Joseph Knox’s THE SMILING MAN Is Right Up True Crime Fans’ Noir Alley

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Matt Coleman

Staff Writer

Matt Coleman writes mysteries and comedy. Both of his novels (Juggling Kittens and Graffiti Creek) have too many bad words for his mom’s liking. Matt also writes about TV, pop culture, and (mostly) indie books for and Book Riot. Follow him on Twitter @coleman_matt, learn more about him at, or contact him at

With The Smiling Man, Joseph Knox sends his hard-boiled detective, Aidan Waits, into the shadows of an iconic mystery from the pop culture collective. And the collision of noir and true crime provides crime fiction fans with a pitch-perfect explosion of gritty mystery. Aidan Waits is every bit the type of gumshoe mystery fans pine for. He’s got that moral ambiguity but heart of gold mixture of the Spensers, Marlowes, Rawlins of the genre. Throw in a penchant for self-destruction and a quick wit and we’ve got a throwback who crawled right out of the screen on some Noir Alley Sunday morning. However, Knox injects a shot of originality into his classic detective story. He sics his dick on the trail of the infamous Somerton Man.


A follow-up to the first novel in the series, Sirens, The Smiling Man plants Aidan Waits back on night shift duty. Personified by Waits and his partner, Sutty, night shift cops are a collection of the broken and battered, the forgotten or f’d up police who haven’t worked their way back into good graces. And most nights, their jobs are filled with small crimes and grunt work. But then the smiling man turns up in the abandoned Palace Hotel.

He’s an unidentified man with no labels in his clothes, no identification, no fingerprints or dental records. All Waits and Sutty have to work with is a scrap of paper sewn into the man’s clothing with the words “Tamam Shud” on it. And as Waits digs deeper into the case of a man devoid of a past, Aidan’s own past begins to catch up with him in ways that jeopardize his case and his life. As has become his calling card, to solve the mystery and save the very few people around him, Aidan will have to throw himself into the flames and hope for the best.

While The Smiling Man is a brilliant submission into the hardboiled universe, its noir points are not what sets it apart. The unique selling point of this book is the Tamam Shud case. For anyone intrigued by unsolved mysteries, the Tamam Shud case is legend. We have all theorized and imagined what happened in the mystery of the Somerton Man. We spin stories in our heads and let our creativity fill in the gaps of fact. So, in a very wonderful way, The Smiling Man reads like the best fanfiction ever offered to a hungry group of true crime aficionados. Joseph Knox is clearly one of us. And he has the talent to build a world around his crazy theories and wild imaginings. Luckily, we get to go along for the ride.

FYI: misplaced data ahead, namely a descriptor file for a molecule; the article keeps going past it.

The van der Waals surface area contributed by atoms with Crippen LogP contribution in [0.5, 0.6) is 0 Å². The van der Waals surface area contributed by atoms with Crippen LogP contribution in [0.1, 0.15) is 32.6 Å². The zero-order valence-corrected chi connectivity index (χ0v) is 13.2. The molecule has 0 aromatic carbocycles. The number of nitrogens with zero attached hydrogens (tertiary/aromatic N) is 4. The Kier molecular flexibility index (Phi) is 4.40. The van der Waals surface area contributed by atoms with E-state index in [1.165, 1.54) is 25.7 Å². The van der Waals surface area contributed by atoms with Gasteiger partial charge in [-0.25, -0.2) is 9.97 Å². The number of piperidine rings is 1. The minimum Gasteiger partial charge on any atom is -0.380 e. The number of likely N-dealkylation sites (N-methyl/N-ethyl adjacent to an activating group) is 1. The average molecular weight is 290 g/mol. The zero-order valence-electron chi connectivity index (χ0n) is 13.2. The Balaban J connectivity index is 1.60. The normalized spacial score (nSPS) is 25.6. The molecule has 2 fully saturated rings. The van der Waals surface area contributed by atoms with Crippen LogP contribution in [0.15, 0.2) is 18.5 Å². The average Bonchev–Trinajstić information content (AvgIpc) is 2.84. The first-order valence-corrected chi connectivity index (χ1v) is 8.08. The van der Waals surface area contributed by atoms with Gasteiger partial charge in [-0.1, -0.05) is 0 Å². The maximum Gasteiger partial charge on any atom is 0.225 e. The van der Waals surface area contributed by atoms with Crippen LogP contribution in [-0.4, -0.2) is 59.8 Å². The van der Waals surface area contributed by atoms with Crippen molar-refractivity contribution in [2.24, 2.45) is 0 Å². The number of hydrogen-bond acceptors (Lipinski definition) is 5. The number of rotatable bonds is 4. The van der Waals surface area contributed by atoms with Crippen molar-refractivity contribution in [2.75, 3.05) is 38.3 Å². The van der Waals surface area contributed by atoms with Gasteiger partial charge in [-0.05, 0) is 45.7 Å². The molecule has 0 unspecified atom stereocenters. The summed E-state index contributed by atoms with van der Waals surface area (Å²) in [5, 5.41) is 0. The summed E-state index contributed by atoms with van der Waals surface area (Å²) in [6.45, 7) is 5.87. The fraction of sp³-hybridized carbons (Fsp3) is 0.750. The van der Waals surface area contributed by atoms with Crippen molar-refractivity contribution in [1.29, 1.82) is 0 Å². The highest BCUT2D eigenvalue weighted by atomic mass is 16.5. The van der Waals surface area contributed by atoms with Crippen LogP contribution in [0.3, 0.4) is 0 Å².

Knox has a way with the lost. His measured prose and gritty scenery lends itself to characters the world throws away and all but spits on. In the capable hands of Knox, these discarded souls get a new life. And Waits is their perfect champion. A true anti-hero, called to investigate “the stuff of legend … enduring mysteries: the lady in the afghan coat, the smiling man, the missing missing.” That concept of the “missing missing,” those who have gone missing with no one looking for them? It becomes the perfect wheelhouse for Aidan Waits to operate within. And who better to look for those characters than a man who hopes no one will ever look for him? In any way. Bad or good.


My secret little hope is that Joseph Knox recognizes when he has struck oil. I hope that he might return to his obvious interest in those enduring mysteries of legend. Those other missing missings. Because we have plenty of them rattling around in our collective consciousness. And what better way to dig into them than to turn Aidan Waits loose on some other iconic mysteries? Here’s hoping Knox and Waits have many books in front of them. And, personally, my fingers are crossed that we may recognize some of the underpinnings of their future cases.